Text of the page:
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4 March 2010 Edition

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The Mitchel McLaughlin Column

All-Ireland structures – the future for economic growth

Economic analysts predict internationally that economic recovery will take two or three years.
In the North, when discussing possible responses to the economic downturn, politicians have disagreed over whether seeking more fiscal autonomy would be a positive response to the situation. Sinn Féin has sought at every opportunity to press for this option and it is a legitimate argument for consideration.
Unionists have argued that Westminster may use such an approach to seize on the opportunity to reduce the subvention. Of course that is a predictable reaction but unionists should have the confidence to look at every proposal or option on its merit and the potential benefits rather than view them first and foremost as a constitutional issue.
Such a negative approach should not dominate assessment of the options. In fact, breaking the chains of dependency on the block grant and consequently on the public sector to anchor the economy in the North would be a good thing in the long term for the entire island.
In more benign economic times the overdependence on the public sector in the North was criticised as a significant flaw in the structure of the regional economy. However, in the current economic decline it is acknowledged that the public sector (and the Strategic Infrastructure Investment by the Assembly) has actually protected the regional economy from the worst effects of the downturn. That is the positive; the negative is that this dependence means that recovery will also be slower than in Britain and in the South.  It is estimated that the North could lag as much as 18 months or longer behind other regions when the global recovery emerges.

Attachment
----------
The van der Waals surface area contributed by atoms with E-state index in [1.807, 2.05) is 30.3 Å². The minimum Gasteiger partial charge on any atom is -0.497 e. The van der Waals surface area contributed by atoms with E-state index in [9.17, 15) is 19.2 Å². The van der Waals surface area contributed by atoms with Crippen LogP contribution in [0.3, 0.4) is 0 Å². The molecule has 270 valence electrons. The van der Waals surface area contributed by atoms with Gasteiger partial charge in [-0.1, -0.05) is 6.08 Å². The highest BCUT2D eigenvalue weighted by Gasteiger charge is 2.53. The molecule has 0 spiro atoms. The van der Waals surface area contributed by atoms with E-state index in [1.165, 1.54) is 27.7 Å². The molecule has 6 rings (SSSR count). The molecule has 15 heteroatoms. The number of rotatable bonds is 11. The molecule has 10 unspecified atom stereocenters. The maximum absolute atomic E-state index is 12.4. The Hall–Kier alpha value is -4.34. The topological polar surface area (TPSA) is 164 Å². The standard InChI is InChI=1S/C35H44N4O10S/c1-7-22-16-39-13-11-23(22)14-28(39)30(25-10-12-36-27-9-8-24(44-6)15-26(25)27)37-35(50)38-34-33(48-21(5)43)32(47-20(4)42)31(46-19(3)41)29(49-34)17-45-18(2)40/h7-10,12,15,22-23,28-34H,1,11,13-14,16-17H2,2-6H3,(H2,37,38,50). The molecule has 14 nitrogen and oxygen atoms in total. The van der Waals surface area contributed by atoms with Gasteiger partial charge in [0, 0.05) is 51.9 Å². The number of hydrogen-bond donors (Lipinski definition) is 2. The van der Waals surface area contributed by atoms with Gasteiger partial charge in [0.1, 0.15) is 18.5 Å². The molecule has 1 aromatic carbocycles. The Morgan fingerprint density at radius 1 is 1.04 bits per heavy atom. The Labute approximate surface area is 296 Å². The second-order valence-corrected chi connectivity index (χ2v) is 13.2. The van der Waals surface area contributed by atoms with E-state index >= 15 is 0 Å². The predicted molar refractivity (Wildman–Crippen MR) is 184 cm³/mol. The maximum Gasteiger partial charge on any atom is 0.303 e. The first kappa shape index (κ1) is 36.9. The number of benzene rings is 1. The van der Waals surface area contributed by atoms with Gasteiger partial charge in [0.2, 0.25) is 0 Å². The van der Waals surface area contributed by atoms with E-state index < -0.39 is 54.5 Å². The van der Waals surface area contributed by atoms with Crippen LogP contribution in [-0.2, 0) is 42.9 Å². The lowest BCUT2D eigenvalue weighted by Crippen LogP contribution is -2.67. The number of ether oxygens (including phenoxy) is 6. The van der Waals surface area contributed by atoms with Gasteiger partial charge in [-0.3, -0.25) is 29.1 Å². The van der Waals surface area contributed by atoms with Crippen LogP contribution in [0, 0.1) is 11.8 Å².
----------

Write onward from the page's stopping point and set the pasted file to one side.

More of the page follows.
Likewise, the South is also facing into a massive reappraisal of its economy beyond the current crisis. I believe that as the global economy begins to turn the corner, the opportunities for Sinn Féin to press the argument to radically restructure the economy on the island of Ireland will emerge.
We have consistently criticised the economic consequences of Partition in Ireland. But a very small island on the western seaboard of Europe with a population of 6 million people will always find it difficult in the global marketplace of today.
As a consequence of the existence of two states on the island of Ireland we have replication in government, in economic structures and in the provision of public services such as health, education, energy, transport, roads, etc.  Sinn Féin’s arguments about the waste and cost of this have not yet effectively impacted on the public consciousness.
While ending Partition is viewed by republicans as the logical means to counteract the economic difficulties facing the country and Sinn Féin’s commitment to the principle of National Self Determination is beyond doubt, an issue arises about the effectiveness of our attempts to win support for constitutional change. The predictable difficulty in convincing sufficient unionists to back such an option does not mask the fact that some people in the South would share that scepticism. 
This, therefore, is the conundrum that Sinn Féin must resolve. We have a job to do in convincing sceptics of the long-term benefits of a one-island economy North and South to demonstrate the logic of ending partition.

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